What is composting?

Composting is the decomposition of waste plant material to create a bulky organic matter (compost) that can be used to improve the soil in your garden.

If you want to improve your soil, for example if you have sandy or clay soil you should add bulky organic matter in the forms of: Garden compost, Leafmould (both of which can be home made), well-rotted farmyard manure, mushroom compost and composted bark.
nB Mushroom compost is alkaline and so do not use this around acid loving plants like Camellias.

Some clarification over the term ‘compost'

The gardening industry have confused things slightly as the word ‘compost' generally refers to the multi-purpose compost that you can buy from the garden centre. This has a large mineral element and can be used in planting up containers but for improving soils or as a mulch a product made entirely from well-rotted animal or plant waste is more effective.

Why should we compost?

You can use home-made compost either as a layer on the soil surface (mulch) or dug into the soil. I add a 5cm layer to my soil every spring topped up with bought in well-rotted green waste if I don't have enough. Used as a mulch like this it can help to retain water in dry spells, keeps the soil warmer and keeps down weeds. Eventually, worms take it down into the soil and it improves the soil structure.

Once in the soil, it improves the drainage on clay soils and improves water retention in sandy soils. Soil becomes easier to work, plants root more easily, and nutrients are released for the plants to use. In addition, by using home-made compost you are reducing the carbon emissions from processing and transportation of garden waste... and don't forget it's good for the pocket too as it's a free resource.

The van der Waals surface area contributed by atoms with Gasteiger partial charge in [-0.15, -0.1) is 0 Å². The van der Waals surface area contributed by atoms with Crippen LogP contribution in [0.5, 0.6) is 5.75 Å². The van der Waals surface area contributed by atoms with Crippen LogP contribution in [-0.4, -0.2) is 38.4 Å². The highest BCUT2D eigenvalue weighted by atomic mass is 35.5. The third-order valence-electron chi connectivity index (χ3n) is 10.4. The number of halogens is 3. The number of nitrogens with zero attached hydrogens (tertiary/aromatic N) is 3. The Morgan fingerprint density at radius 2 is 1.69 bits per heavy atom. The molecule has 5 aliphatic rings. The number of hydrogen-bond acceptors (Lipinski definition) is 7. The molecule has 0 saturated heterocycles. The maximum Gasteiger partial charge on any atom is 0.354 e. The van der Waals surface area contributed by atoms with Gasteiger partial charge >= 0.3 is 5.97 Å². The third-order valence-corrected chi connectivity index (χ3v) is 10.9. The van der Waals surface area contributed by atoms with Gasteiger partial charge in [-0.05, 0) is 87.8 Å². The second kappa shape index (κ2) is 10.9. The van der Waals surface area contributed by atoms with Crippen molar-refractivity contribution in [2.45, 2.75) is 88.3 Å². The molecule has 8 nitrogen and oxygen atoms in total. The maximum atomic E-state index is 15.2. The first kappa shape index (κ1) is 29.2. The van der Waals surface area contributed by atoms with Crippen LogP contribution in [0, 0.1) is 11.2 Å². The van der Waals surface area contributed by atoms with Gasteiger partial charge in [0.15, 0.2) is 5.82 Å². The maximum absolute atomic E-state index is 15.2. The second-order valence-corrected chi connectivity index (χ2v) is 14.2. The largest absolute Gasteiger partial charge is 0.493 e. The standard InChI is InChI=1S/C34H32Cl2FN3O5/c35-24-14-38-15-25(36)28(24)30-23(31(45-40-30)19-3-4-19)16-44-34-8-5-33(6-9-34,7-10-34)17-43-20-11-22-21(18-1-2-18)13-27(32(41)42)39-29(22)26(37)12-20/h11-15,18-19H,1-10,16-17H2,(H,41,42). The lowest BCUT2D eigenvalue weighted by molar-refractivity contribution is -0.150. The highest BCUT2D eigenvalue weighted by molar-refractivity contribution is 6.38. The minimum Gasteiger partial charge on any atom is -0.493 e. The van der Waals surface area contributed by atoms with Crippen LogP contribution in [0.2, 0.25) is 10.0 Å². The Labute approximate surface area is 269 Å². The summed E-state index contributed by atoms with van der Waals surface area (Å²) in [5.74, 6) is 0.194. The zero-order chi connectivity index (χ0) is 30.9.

How does it work?

The soil is teeming with micro-organisms which break down organic material into smaller particles which help improve the soil and eventually releasing food for plants.

What container should you use?

There are a variety of compost ‘bins' available. Plastic compost bins are often available from your local council at a reduced cost but I personally prefer a timber construction. You can buy these or if you are good at DIY, or know someone who is, you can make one from old pallets.
It should be no less than 100cm2 and about 1-1.2m high, and if you have the space have 2 or even better, 3 of these.

The sides can be solid or slatted. I prefer solid sides as this prevents it drying out and keeps it warmer.

Where do you site it?

Preferably site the bin in light shade.  Ideally it should stand on soil to encourage micro-organisms to enter the heap. If it has to sit on a hard surface, add some garden soil to start it off.

What do you put in it?

You can put in:
Soft waste: Plant stems, grass clippings, annual weeds, vegetable peelings, egg shells, non-plastic tea bags, coffee grinds.

Woody waste: Chipped woody waste, scrunched up newspaper or waste paper, toilet roll inners, small pieces of torn up cardboard, shredded paper (not heavily printed or glossy though)

Don't put in: Cooked food, meat, cat litter, perennial weeds, large pieces of wood, and plant material including grass which has had chemicals applied to it.

In a full heap there should be about 60% woody waste and 40% soft waste.

Try not to let one type dominate the heap. For example, if you put in too much soft material e.g. lots of grass clippings, it becomes too densely compacted, oxygen cannot get in and you will start to get anaerobic decomposition (without oxygen) which is slower, does not kill off all weeds and seeds and can often make the heap smell. To counter this, you could add a layer of woody waste e.g. scrunched up newspaper.

Managing the heap

If you only have the space for one heap, you will need to fill up the container and put an old piece of carpet, or other insulating material over the top. This helps to retain the heat and stops it getting too wet, but you also need to make sure it does not dry out in hot weather, so water if necessary. Leave it for 6 months by which time it will be ready to use.